Venice and TIFF 2010. Vincent Gallo's "Promises Written in Water"

David Hudson

"My sense is that Promises Written in Water wasn't as bad as some were hoping, and was better than some were expecting," writes Stephanie Zacharek for Movieline. "Me, I'm on the fence: I'm a fan of The Brown Bunny, though I didn't see its disastrous Cannes debut. (Gallo recut the film before its US theatrical release.) I think The Brown Bunny captures something elusive about the inertia of grief, about the way intense emotional suffering can place you in a kind of suspended animation. I even like the lyrical tedium of the filmmaking, particularly the way Gallo's visuals capture the foreversville of long-distance driving. I'm not as sold on Promises — I think of it as The Lite Brown Bunny — but I can't bring myself to dismiss it, either."

"Promises Written in Water felt thin and oddly half-hearted," writes Shane Danielsen for indieWIRE. And he, too, places himself in the pro-Gallo camp. "Ostensibly a meditation on bereavement, it actually seemed even more narcissistic than his earlier work; suffice it to say, when Gallo holds the screen, no other actor matters, and his female co-star was often reduced to a fleeting, barely-glimpsed presence. Seemingly influenced by Warhol, and shot in a grainy B&W reminiscent of the early 1960s, it contained a handful of interesting individual shots — a woman dancing in a bare room; her face, later, turned in profile — among long scenes of pointless duration. But by far its most interesting feature was its willingness to play with dialogue, with Gallo repeating the same phrases, with minute variations, up to a half-dozen times, as if giving an editor various line-readings from which to select. Except that Gallo is his own editor, and will not cut anything. With the effect that the device that reeked less of attempted naturalism, than some William S Burroughs-like cut-up, draining the words of any sense or purpose. Perhaps that was the point: the suggestion that, before a grief as powerful as this one, language itself becomes meaningless, mere sound."

"Even auds predisposed to cut the film some slack will struggle to parse exactly what is going on here," suggest Leslie Felperin in Variety. "All in all, Promises has more plot than Bunny but makes much less sense, and proves considerably less engaging in general. Although there are lyrical bits... all rendered instantly retro-cool-looking by lenser Masanobu Takayanagi's grainy monochrome stock, there's almost no way to get any emotional traction going with characters we know so little about."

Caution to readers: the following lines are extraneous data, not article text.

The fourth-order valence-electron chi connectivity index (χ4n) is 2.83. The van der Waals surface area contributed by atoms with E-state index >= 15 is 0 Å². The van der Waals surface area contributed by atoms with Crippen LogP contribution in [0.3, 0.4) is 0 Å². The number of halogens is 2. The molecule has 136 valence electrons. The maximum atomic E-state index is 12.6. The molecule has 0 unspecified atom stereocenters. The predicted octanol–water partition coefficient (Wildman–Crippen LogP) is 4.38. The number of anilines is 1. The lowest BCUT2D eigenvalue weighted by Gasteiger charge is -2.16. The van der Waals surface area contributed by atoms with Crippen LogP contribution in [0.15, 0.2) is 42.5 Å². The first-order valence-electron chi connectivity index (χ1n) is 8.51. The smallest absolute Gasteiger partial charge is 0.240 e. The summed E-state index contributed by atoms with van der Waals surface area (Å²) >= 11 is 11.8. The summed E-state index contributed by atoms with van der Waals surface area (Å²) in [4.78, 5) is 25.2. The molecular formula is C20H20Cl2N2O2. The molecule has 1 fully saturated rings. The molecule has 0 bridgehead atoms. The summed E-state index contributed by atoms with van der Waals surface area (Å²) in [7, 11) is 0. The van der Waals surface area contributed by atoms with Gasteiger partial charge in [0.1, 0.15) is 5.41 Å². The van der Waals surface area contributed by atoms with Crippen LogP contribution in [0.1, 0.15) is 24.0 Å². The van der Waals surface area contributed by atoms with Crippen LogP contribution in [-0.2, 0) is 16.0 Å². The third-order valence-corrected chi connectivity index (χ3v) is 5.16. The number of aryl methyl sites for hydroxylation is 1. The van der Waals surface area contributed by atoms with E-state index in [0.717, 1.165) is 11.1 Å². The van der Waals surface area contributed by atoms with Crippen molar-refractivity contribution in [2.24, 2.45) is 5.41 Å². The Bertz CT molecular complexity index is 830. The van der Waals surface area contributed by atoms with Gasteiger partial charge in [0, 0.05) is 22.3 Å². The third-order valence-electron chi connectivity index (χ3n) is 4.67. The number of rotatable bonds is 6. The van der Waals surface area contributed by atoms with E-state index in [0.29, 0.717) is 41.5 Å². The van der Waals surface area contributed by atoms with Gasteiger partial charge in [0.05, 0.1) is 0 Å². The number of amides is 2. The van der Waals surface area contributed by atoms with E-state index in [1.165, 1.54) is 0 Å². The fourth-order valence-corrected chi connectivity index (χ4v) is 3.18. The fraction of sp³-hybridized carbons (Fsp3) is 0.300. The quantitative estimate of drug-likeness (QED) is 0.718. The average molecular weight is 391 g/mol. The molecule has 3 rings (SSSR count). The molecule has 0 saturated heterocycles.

In the Hollywood Reporter, Deborah Young reminds us that "Gallo had three reasons for coming to Venice, including his starring role as an Afghan fighter in Essential Killing and a short film he directed, The Agent, starring Sage Stallone. Finally, playing in the feature competition, Promises Written in Water is an incomprehensible, disappointing effort in which he receives producing, directing, writing, editing, music and acting credits, so there really is no one else to blame if this story about a man who broods on love and death disappears into the waves almost immediately after its festival outings."

For In Contention's Guy Lodge, "The Brown Bunny at least had some semblance of nerve. Get worked up about the film's vagina close-ups if you must, but you'd be spending more effort on Gallo's work than he's giving you in return."

"Yes, Promises Written in Water is purely exasperating and abstracted to the nth degree," writes the Guardian's Xan Brooks. "It's only 74 minutes but it feels like forever; a film to make the time stand still. But it cannot by rights be regarded as a failure, or even as a joke, because one never has the sense that Gallo has lost control of his material. His film is what it is: an unvarnished, unapologetic chunk of black-and-white vérité about a pair of inarticulate souls living life on the margins. As such, it comes with a distinct whiff of danger. There is no telling just where it will go, or what it will do next. In the straitjacketed world of narrative filmmaking, that has to count for something."